In addition, a lidar solution is known that utilizes a Cassegrain telescope, and in which the outgoing beam is reflected by means of a mirror located above the Cassegrain telescope. FIG. 2 shows a schematic diagram of such a solution. The lidar shown in FIG. 2 includes, like the lidar of FIG. 1, both a transmitter 1 and a receiver 2. Light is received by means of the Cassegrain telescope, which includes mirrors 23 and 24 that collect the light arriving from the area of the field of vision and focus it through a hole in the mirror 23 to the receiver 2. The lidar also includes a mirror 25, which is located above the mirror 24, in such a way that the outgoing light can be reflected to form a transmitter beam, which is located at least in the near zone of the lidar, in the centre of the field of vision of the receiver. In a solution like that of FIG. 2, some of the advantages of a biaxial solution and the coaxial solution depicted by FIG. 1 can be combined. This is because, in the solution of FIG. 2, the transmitter beam and the field of vision of the receiver do not overlap so much in the near zone of the lidar. In addition, the small alignment error of the transmitter beam and the field of vision of the receiver is compensated at least partially by the fact that the field of vision of the receiver is located around the transmitter beam. A drawback with the Cassegrain solution is its complexity. To operate satisfactorily, the Cassegrain solution also requires the mutual alignment of several optical components. In the solution of FIG. 2, the following precise alignments at least must be made:

    • centering and orientation of the mirrors 23 and 24 of the telescope
    • centering of the receiver 2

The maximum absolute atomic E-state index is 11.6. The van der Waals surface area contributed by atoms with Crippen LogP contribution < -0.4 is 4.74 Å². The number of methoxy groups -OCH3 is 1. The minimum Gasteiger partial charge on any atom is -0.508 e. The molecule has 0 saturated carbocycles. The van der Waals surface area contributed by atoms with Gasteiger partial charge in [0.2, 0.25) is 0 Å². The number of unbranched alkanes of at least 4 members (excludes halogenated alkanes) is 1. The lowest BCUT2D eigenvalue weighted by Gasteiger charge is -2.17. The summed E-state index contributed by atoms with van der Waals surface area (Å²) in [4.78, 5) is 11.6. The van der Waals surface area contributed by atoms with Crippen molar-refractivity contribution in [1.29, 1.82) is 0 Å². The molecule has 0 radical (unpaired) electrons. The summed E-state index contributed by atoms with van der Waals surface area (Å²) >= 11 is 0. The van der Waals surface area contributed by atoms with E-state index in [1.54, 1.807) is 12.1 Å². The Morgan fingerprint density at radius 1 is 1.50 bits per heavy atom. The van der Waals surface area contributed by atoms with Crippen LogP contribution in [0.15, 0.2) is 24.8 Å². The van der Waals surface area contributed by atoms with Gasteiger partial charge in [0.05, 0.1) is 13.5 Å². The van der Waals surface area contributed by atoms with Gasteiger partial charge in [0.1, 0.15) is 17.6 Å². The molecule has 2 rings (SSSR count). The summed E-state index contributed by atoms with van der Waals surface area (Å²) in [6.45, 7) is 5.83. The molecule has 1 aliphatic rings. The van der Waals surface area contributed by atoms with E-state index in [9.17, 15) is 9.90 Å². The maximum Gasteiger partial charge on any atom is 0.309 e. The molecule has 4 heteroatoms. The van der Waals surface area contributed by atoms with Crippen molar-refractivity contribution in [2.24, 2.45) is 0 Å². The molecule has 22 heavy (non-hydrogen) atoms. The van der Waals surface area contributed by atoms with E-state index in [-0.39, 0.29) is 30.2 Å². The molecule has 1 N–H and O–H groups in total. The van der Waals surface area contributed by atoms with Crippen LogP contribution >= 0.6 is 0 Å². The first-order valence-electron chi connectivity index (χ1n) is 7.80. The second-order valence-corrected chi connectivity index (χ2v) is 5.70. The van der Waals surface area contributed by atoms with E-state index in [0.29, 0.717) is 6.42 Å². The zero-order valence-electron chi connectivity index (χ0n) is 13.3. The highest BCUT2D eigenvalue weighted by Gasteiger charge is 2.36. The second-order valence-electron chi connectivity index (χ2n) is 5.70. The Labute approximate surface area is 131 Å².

• focussing of the receiver (generally carried out by adjusting the distance between the mirrors 23 and 24)
    • focussing of the transmitter 1
    • parallel alignment (with the aid of the mirror 25) of the transmitter beam and the receiver beam (field of vision of the receiver).

This means that making the solution according to FIG. 2 ready to operate is quite demanding. Perhaps the most demanding of the aforementioned alignment stages is making the transmitter beam and the receiver beam parallel to each other. The parallel alignment of the beams can be particularly difficult, if it must be carried out in field conditions after the lidar has been moved.

Thus, each of the known solutions referred to above has its own drawbacks, which reduce its attractiveness and usefulness. A coaxial solution like that shown in FIG. 1 has the problem of excessive near-zone scattering. A biaxial solution has, in turn, the problem of aligning the transmitter beam and the receiver beam and the very great influence of an alignment error on the strength of the received signal. In the solution according to FIG. 2, though an alignment error between the transmitter beam and the receiver beam has less effect than in the biaxial solution, the actual alignment is even more difficult that in the biaxial solution. In other ways too, the device shown in FIG. 2 is complex and demands more alignment operations that the other solutions.